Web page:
Well, the allure of the sun and sea and fine French cooking have conspired to keep me away from the computer most of the week. That and reading old fashioned books. Still have a couple of more days to go and then on Tuesday head back to the world of responsibility -- hopefully it will not be one of those travel days that mentally undoes the vacation, but all recent experiences flying suggest that this will be the case.
- I thought that this New Yorker article by George Packer that bbw pointed out in comments about the political attitudes prevalent in the tech community of Silicon Valley was quite interesting and I recommend it notwithstanding its length. It reminded me of a discussion that we had in comments a couple of weeks ago on the lack of sophistication that seems to be common in this hermetically sealed world of large company campuses and ridiculously affluent neighborhoods. It also highlights the general contempt for electoral politics, governance, coalition building, and persuasion that seems to permeate this class -- as well as to the kind of silver bullet, technocratic private solutions that seem to hold endless attraction in this world. It is as if none of these young millionaires or billionaires seems to even grasp that the tool by which they made their vast fortunes, the Internet, was created by the government using tax dollars.
- I would also recommend this piece by Erik Loomis descrribing the slow motion time bomb that was and is the Taft-Hartley Act. Passed in 1947 by the first Republican congressional majority since the start of the Great Depression (with extensive support from Southern Democrats), the law banned many of the weapons that had made labor such a force to be wreckoned with in the United States -- the secondary boycott, mass picketing, and the closed shop prominent among them. Unions also lost control of their own pension plans (they had to be governed by boards of trustees with equal representation by management). Most destructively, the law included so-called "right to work" laws ("right to shirk"), which helped encourage free riders that deeply undermined unionism in the southern and Rocky Mountain regions of the U.S. It was an insidious piece of legislation -- passed over Harry Truman's veto -- that took a long time to really hit its target, but in the end has proven to be a devastating attack on union organizing and militancy. (The only other right wing piece of legislation that I can think of that has had comparable impact is the anti-tax initiative Proposition 13 in California, which gutted that State's progressive institutions and spawned a rash of imitators.)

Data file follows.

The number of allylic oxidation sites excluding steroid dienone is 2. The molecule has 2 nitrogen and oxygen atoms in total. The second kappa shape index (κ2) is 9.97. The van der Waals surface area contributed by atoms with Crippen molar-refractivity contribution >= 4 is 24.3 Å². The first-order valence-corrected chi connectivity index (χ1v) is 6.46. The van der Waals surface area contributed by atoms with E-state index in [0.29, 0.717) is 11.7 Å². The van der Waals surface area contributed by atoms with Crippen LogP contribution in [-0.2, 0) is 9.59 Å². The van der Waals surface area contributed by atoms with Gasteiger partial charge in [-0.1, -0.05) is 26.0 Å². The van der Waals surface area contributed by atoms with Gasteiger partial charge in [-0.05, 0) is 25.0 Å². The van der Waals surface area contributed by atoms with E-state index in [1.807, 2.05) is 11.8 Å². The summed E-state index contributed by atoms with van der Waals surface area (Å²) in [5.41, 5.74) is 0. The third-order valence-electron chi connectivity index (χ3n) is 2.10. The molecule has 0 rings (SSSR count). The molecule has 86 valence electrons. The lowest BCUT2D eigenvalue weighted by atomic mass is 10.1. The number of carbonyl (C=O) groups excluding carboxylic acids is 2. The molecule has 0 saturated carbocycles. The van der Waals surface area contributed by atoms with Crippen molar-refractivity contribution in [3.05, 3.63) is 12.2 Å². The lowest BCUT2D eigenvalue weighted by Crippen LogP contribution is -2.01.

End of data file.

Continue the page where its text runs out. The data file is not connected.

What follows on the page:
- So does anyone else reading pieces like this about Edward Snowden begin to feel that he is less interested in civil liberties and more invested in harming the U.S. government generally. He is apparently fleeing Hong Kong and taking a veritable flying freedom trail to escape extradition -- Russia to Cuba to Venezuela. Obviously the man is deeply dedicated to political liberty. In the meantime, Glenn Greenwald is shocked that the U.S. government is charging Snowden with espionage. Because, of course, China, Russia, Cuba, and Venezuela, all would have respeced Snowden's right to divulge sensitive information to Glenn Greenwald.
Well, I am going to hit the gym and then the beach. What's on your minds?